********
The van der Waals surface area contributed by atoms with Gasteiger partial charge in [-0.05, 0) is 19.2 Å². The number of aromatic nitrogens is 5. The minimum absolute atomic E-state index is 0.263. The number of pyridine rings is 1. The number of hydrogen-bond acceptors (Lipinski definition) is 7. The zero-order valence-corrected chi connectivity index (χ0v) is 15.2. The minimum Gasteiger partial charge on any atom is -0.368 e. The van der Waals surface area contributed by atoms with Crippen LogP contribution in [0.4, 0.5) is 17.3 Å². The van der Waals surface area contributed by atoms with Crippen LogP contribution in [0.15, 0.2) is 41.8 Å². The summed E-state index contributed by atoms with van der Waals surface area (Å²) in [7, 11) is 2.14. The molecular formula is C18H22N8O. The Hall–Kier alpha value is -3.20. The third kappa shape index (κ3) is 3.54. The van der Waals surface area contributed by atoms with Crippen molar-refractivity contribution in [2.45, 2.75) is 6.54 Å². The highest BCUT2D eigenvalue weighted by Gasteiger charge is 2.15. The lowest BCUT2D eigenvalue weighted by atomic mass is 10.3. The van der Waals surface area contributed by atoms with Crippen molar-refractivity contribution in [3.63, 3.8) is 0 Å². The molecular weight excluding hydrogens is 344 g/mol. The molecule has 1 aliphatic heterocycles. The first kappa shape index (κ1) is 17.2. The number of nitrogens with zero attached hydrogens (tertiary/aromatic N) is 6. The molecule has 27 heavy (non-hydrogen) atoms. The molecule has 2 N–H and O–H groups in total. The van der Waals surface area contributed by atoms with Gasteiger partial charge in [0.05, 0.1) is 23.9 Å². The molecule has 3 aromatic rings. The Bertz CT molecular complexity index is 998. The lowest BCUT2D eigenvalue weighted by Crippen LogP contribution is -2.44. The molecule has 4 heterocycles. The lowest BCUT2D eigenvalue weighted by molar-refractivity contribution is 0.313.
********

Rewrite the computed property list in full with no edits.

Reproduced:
The van der Waals surface area contributed by atoms with Gasteiger partial charge in [-0.05, 0) is 19.2 Å². The number of aromatic nitrogens is 5. The minimum absolute atomic E-state index is 0.263. The number of pyridine rings is 1. The number of hydrogen-bond acceptors (Lipinski definition) is 7. The zero-order valence-corrected chi connectivity index (χ0v) is 15.2. The minimum Gasteiger partial charge on any atom is -0.368 e. The van der Waals surface area contributed by atoms with Crippen LogP contribution in [0.4, 0.5) is 17.3 Å². The van der Waals surface area contributed by atoms with Crippen LogP contribution in [0.15, 0.2) is 41.8 Å². The summed E-state index contributed by atoms with van der Waals surface area (Å²) in [7, 11) is 2.14. The molecular formula is C18H22N8O. The Hall–Kier alpha value is -3.20. The third kappa shape index (κ3) is 3.54. The van der Waals surface area contributed by atoms with Crippen molar-refractivity contribution in [2.45, 2.75) is 6.54 Å². The highest BCUT2D eigenvalue weighted by Gasteiger charge is 2.15. The lowest BCUT2D eigenvalue weighted by atomic mass is 10.3. The van der Waals surface area contributed by atoms with Crippen molar-refractivity contribution in [3.63, 3.8) is 0 Å². The molecular weight excluding hydrogens is 344 g/mol. The molecule has 1 aliphatic heterocycles. The first kappa shape index (κ1) is 17.2. The number of nitrogens with zero attached hydrogens (tertiary/aromatic N) is 6. The molecule has 27 heavy (non-hydrogen) atoms. The molecule has 2 N–H and O–H groups in total. The van der Waals surface area contributed by atoms with Gasteiger partial charge in [0.05, 0.1) is 23.9 Å². The molecule has 3 aromatic rings. The Bertz CT molecular complexity index is 998. The lowest BCUT2D eigenvalue weighted by Crippen LogP contribution is -2.44. The molecule has 4 heterocycles. The lowest BCUT2D eigenvalue weighted by molar-refractivity contribution is 0.313.